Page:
No doubt we still have our tough moments. When I find myself working with my son to deal with a downward spiral moment, I work hard to take control of my thoughts and how I am reacting to him. Once he starts that downward spiral, I find we just have to endure it until it ends. I find it ending more quickly when I’m not joining in with him and spiraling down myself. I accept this as part of the healing process. I realize that we are generally moving in a positive recovery direction and that this is a temporary bump in the road. When he’s finished, I give him a big hug and tell him I love him, and then we move on together.
I am seeing my children’s lives changing quickly by changing our thoughts, attitudes, and expectations at home. However, that is not quite enough. I am carefully examining outside influences too. What about school teachers? Therapists? Other caretakers? Family members? What are their thoughts, attitudes and expectations of our children? Are they contributing positive or negative energy to our children?
Every person who has a significant influence on my child’s future needs to have the same expectations for him that I have. Back to the tutor. During our last meeting I began to talk about a specific program that I am using on my children. I gave her specific improvements that I’ve been seeing and what I expect to see in the future. I could see a light bulb turning on in her head as I describe how simple movements and applied hands-on therapy can produce new neural connections in the brain. I am working to evolve her thinking so that her expectations of my son will rise to meet my own.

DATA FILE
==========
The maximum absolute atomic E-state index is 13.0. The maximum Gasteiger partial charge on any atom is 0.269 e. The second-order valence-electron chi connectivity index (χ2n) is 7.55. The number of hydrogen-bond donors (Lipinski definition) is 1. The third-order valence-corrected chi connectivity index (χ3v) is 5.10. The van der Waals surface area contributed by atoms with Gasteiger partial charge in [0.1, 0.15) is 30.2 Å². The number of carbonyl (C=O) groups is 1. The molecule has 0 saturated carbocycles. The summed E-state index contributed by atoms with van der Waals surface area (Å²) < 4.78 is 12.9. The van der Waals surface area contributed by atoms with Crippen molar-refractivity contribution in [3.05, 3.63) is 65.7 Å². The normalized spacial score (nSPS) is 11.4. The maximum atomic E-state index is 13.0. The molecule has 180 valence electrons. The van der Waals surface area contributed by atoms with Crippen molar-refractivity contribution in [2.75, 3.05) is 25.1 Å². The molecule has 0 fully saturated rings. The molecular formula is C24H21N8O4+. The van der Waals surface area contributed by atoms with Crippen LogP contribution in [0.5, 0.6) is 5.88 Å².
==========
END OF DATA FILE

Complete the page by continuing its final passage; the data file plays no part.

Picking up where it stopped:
A good friend of mind is healing from cancer for a second time. She is on the verge of ‘firing’ her oncologist. We’ll call him Dr. Death. She said it’s like Dr. Death expected her to get sick a second time. He gave her no feelings of shock or surprise that she became ill again. She said it seems like now his expectation is that she will die. She rightly wants a doctor who believes recovery is possible. She needs Dr. Goodhealth. She needs the support of a doctor who believes that SHE can heal. She wants to surround herself with positive thinking people and positive energy.
I have another conference scheduled at the tutoring center in a few weeks. I plan to politely, lovingly unload the truth of autism as an environmental illness. The truth that these children can get better and many can completely recover. I will share with her the goals that my son has outlined for himself. Those goals entail an institution after high school. But not the kind of institution the tutor has in mind.
With the gift of deeper thoughts that my son has been given by Dr. Svetlana Masgutova’s method of brain integration and remapping, my son has decided that he wants to go to the kind of institution that will allow him to earn an engineering degree.
Now it’s my job to make sure he’s surrounded by positive, supportive people who believe in him and the right opportunities to help him achieve his goals.
For more information on Dr Svetlana Masgutova, please visit masgutovamethod.com.